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  1. What I meant was that an 8 core CPU intended for mainstream users is less expensive than one intended for "HEDT" users, which is less expensive than one put in Workstations, and less still than Servers.
  2. HEDT is specially sub 'workstation' class components. Mainstream -> HEDT -> Workstation -> Server (in terms of general cost) I've seen claims some EPYC servers handle 2TB of RAM, but not more.
  3. Should someone buy a car or a 3990x powered system? Asking for a friend. . .
  4. The other issue with VPNs are that from you to the VPN endpoint can be tracked by the ISP.
  5. I think this impression is given because literally every review on the internet (at least on YT) is YTers talking about how great it is for video. But this machine would be amazing for my job which requires a lot of virtualization. The RAM, high core count, and VMWare Fusion (which I like a lot more than Workstation...) makes this a killer VM host/box. Are there better machines for that? Maybe, but I'm quite partial to using MacOS these days. (before someone has a heart attack... breathe) I quite like macOS because it's basically "fancy Linux." Do I think it's worth the premium? That depends. If you are an average user, absolutely not. You can probably get away with an iMac. Watching YTers like MKBHD use this in lieu of a 5K iMac because it saves them a few hours just feels crazy. They don't produce enough videos (IMO) to warrant needing the extra processing - but when you are grossing as much as they are and are as big of a tech enthusiast as they are, I can understand why you buy it. For a video production company (or a number of other fields), having dedicated machines with high quality support is really great. The difference between what this cost and what a comparable machine from another provider (like Lenovo) is basically a tax write off. If I could get my boss to buy me one of the higher end ones, I would - but even suggesting this would probably send him into shock.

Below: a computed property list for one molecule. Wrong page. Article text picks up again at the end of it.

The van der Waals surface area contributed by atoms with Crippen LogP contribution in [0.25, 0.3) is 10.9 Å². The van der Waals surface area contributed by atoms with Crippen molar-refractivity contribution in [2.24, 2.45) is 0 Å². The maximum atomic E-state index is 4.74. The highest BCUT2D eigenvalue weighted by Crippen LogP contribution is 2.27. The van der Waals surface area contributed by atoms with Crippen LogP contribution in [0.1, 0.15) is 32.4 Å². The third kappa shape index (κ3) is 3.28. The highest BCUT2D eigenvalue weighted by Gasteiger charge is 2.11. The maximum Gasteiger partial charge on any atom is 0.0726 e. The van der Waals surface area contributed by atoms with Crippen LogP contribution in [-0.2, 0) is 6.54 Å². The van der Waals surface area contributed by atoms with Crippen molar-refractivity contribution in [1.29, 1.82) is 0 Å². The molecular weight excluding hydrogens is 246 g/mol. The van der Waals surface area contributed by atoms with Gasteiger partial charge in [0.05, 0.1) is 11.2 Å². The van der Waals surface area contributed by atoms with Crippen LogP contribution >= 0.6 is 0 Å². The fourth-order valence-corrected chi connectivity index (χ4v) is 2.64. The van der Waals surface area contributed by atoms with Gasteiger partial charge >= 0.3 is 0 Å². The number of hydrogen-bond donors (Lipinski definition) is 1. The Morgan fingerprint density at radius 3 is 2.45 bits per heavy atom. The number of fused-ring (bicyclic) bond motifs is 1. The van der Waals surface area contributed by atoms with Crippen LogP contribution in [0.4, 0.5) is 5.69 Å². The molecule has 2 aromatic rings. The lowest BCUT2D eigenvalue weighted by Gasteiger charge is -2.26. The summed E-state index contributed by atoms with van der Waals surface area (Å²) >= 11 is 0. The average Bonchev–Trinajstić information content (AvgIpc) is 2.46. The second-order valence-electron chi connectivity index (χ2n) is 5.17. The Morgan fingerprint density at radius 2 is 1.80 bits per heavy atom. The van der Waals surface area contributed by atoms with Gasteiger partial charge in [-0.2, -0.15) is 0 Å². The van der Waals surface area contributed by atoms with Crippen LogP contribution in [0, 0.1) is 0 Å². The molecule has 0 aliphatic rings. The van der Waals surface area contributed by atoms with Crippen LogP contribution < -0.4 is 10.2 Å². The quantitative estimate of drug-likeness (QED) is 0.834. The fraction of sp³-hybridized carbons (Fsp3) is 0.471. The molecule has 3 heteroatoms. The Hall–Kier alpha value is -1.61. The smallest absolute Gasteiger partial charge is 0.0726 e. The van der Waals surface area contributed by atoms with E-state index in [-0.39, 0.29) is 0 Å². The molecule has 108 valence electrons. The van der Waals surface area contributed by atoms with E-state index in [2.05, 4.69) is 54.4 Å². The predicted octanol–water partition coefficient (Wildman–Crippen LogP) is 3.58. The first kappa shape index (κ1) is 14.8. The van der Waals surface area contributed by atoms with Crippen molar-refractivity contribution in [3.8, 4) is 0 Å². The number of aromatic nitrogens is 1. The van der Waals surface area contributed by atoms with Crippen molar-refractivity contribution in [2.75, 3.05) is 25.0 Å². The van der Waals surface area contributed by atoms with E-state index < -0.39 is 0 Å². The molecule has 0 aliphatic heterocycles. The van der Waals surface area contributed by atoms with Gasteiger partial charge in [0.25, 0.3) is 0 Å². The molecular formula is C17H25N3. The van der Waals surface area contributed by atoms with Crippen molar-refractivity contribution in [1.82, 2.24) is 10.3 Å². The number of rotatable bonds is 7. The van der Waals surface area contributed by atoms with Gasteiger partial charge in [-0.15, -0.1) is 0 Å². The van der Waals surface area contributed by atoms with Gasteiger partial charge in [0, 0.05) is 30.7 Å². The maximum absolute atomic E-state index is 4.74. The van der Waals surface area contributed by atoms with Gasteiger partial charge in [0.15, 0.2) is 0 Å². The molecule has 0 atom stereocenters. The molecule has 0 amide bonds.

6. After I was forced to use a MBP for 2 years (for work), I will not be going back to Windows laptops. Not saying the MBP is perfect (the 2016-2019 ones have deal breaker issues), but it just does a lot of simple things better for me. That said, I use Windows for gaming and other types of things.
  7. I know a lot of people will scoff at this, but Apple spends a lot of time developing their hardware and software. And it's very possible that when Apple started work on this, that AMD was terrible on the high end. The trust just wasn't there. But hackintosh Threadripper 3 builds will destroy this in all but memory bound applications. I would be shocked if Apple isn't at least considering the change in the near future, though.
  8. I'm not familiar with the way iPhones backup, but do they not do deltas? This seems like such a niche problem and WiFi gen-5 (AC) is faster and more stable, assuming you don't have your access point in a microwave.
  9. There seems to be pros and cons to rapidly shrinking the process node that is used to make the die. Shrinking allows you to jam more transistors into a smaller space without having electrical interference from nearby ones. The end result is either more logic per core or more cores. Pushing everything closer together, though, has the negative of shrinking the surface area to cool these parts, in spite of the fact that it should maintain roughly the same TDP. This means getting the clock speed as high as previous nodes requires more work to make it happen. This is why process refinements occur (14nm+, 14nm++). Each process refinement gets harder and harder to achieve, ultimately making shrinking the node better long term. Until recently, no one would have argued that a process refinement could be better than shrinking the process node, but Intel's 10nm mobile CPUs have regressed in some metrics.
  10. I like that one a lot - but that is very different market than what the CT is targeted at, which seems to be Preppers...
  11. IMO, that's a DRASTIC improvement over the actual CT. (the bottom one, if you are unsure)
  12. This is the large group of people I am talking about. A lot of people rent (either apartments or houses) and would have to get the owners to approve the installation. In a lot of those cases, they won't approve it.
  13. Honestly, this is a bigger issue to me than the range. Most people [in the US, can't speak for outside] live close enough (at least on the east coast and California - ie 'most people') to the charger network to use a Tesla. The others own a place they could add a charger at home for very little. And the last <10% are SOL for now. That said, the time to charge is not insignificant compared to gasoline powered cars. Actual charge time is still 10x+ what a gas car is. For those of us (probably the vast majority of people) that don't have access to charging places at work or home, the charge time is a significant 'cost'. That said, I still want one (a less ugly Tesla truck or a Model X/Y), but not quite right now.